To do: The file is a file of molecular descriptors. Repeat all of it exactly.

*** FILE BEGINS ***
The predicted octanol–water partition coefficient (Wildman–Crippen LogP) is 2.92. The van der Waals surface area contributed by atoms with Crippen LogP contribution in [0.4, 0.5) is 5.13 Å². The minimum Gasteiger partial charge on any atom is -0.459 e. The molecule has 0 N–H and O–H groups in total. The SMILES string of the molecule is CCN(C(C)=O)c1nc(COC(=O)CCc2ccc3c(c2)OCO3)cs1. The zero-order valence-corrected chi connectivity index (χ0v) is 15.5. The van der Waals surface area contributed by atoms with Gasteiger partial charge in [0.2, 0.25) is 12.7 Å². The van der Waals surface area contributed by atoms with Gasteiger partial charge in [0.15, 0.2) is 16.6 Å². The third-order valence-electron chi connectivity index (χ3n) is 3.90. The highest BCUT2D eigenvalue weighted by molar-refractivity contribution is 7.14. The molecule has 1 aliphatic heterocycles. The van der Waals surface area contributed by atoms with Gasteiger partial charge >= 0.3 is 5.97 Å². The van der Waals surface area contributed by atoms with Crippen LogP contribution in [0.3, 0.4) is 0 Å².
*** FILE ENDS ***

The predicted octanol–water partition coefficient (Wildman–Crippen LogP) is 2.92. The van der Waals surface area contributed by atoms with Crippen LogP contribution in [0.4, 0.5) is 5.13 Å². The minimum Gasteiger partial charge on any atom is -0.459 e. The molecule has 0 N–H and O–H groups in total. The SMILES string of the molecule is CCN(C(C)=O)c1nc(COC(=O)CCc2ccc3c(c2)OCO3)cs1. The zero-order valence-corrected chi connectivity index (χ0v) is 15.5. The van der Waals surface area contributed by atoms with Gasteiger partial charge in [0.2, 0.25) is 12.7 Å². The van der Waals surface area contributed by atoms with Gasteiger partial charge in [0.15, 0.2) is 16.6 Å². The third-order valence-electron chi connectivity index (χ3n) is 3.90. The highest BCUT2D eigenvalue weighted by molar-refractivity contribution is 7.14. The molecule has 1 aliphatic heterocycles. The van der Waals surface area contributed by atoms with Gasteiger partial charge >= 0.3 is 5.97 Å². The van der Waals surface area contributed by atoms with Crippen LogP contribution in [0.3, 0.4) is 0 Å².